|Weight (Body Only)||760g||675g||
|26 April 2016||Studio scene and Raw dynamic range published.|
|16 May 2016||Introduction, Body and Handling, Operation and Controls, Wi-Fi and Connectivity and Video pages published|
|25 May 2016||Autofocus, Loose Ends and Conclusion pages added. Review finalized|
The Japanese research firm also expects the global image sensor market to grow from $17.2 billion in 2019 to $27 billion by 2023.
These two lenses bring the total number of XEEN CF lenses to five when you include the previously-announced 24mm T1.5, 50mm T1.5 and 85mm T1.5 lenses.
Earlier this week, Judge Joseph Farah ruled in favor of Jason Harrison. He was arrested for a legal flight at a Genessee County park (Michigan, U.S.) in December 2018. The ruling is expected to set a precedent for the rest of the United States.
The lens is the second in Vazen's Micro Four Thirds anamorphic lineup, which will be rounded out with a third lens 'in the coming months.'
At last month's Consumer Electronics Show in Las Vegas we sat down with Yosuke Yamane, Director of Panasonic's Imaging Business Division, to discuss market reaction to the S1-series, full-frame strategy and the state of the L-mount alliance.
Three new lenses from Leica for the M system, including a pair of limited edition Safari options (28mm F2 and 75mm F2) and a silver version of the 75mm F2.
The Timelapse+ View is a sophisticated device that aims to solve a common challenge for time-lapse photographers: shooting through extreme changes in light levels, such as day-to-night transitions. As we discover in our review, it works really well.
The model includes replaceable batteries, Bluetooth and a compact folding design.
The new Olympus 12-45mm F4 Pro lens promises to be a high quality, compact zoom for Micro Four Thirds cameras. Does it live up to the hype?
The DPReview TV team recently traveled to Costa Rica where they had an opportunity to shoot with the new Olympus 12-45mm F4 Pro lens. Check out their sample images in this gallery and see how it performed.
The company says it designed the jacket in partnership with an actual (although current unidentified) photojournalist.
The company's CEO says this 'may seem like bad news at first,' but that it'll ultimately benefit customers.
The ISOCELL Bright HM1 camera sensor features the industry's first 'Nonacell' technology.
At $199 it's not the cheapest underwater housing for a phone we have seen, but it looks more solid than most.
He'll remain with the company as Executive Chairman of the Board, however.
It's not cheap and the initial setup is time-consuming, but the Loupedeck+ improves on its predecessor in some important ways and makes a lot of sense for those with demanding photo editing needs.
The FAA recently proposed rules that could impact all drone operators in the US, virtually requiring an internet connection to fly and a requirement to broadcast personally identifying information. Here's what's at stake and how to make your voice heard.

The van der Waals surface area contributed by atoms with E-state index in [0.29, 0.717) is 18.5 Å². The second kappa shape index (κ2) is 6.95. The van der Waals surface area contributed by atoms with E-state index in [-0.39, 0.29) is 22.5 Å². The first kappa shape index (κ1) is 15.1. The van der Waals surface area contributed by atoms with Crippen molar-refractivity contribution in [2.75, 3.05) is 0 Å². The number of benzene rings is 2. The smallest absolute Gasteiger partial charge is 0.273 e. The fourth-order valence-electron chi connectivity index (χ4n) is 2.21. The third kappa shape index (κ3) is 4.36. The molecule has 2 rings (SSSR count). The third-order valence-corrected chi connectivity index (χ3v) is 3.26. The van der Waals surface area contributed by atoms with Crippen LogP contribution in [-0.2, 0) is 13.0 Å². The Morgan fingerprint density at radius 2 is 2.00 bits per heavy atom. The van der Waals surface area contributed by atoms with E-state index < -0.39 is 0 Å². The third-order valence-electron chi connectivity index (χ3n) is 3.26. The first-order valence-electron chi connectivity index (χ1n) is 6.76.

CIPA, the organizer behind the CP+ tradeshow, has announced it’s canceling this year's exhibition, citing concerns surrounding the Coronavirus.
The service isn't intended for long-term storage, instead making it easier to send images to third-party platforms.
The bike has a modular clamp-on system with support for baskets and other attachments.
The Selphy Square QX10 is a pocket-sized dye-sublimation printer with a built-in rechargeable battery for making easy prints on the go.
Wedding photographer Richard Wong created a video showing side-by-side comparisons between images created with similar full-frame mirrorless cameras. One has an anti-aliasing filter over the sensor while the other doesn't. Is there a noticeable difference?
The world's most important smartphone exhibition has been cancelled at the last minute due to fears of the spread of coronavirus amoung exhibitors and the 100,000 visitors
Without water, El Capitan's annual waterfall event may very well end up being a massive disappointment for the barrage of photographers who swarm there every year to capture the iconic scene.
Canon has announced the development of the R5 - a flagship RF-mount camera capable of 8K video and 20fps shooting. Details are scant, but the new camera is expected to be released at some point this year, alongside nine new RF lenses and two teleconverters.
The Canon EOS Rebel T8i packs a pretty impressive set of features, including a new Digic 8 processor, which enables 7 fps continuous shooting and 4K video capture.
Canon's RF system gains an affordable, compact travel zoom in the form of the 24-105mm F4-7.1. It will be offered as a kit option with the EOS R and RP, and will be available separately for $400.
Photographer Alireza Rostami took inspiration from a recent book he read to create a pair of cameras made entirely from 35mm film cassettes.
Sony World Photography Awards recently announced the finalists and shortlisted winners for their 2020 Professional competition.
The new model follows Negative Supply's Film Carrier MK1 designed for camera-scanning 35mm film.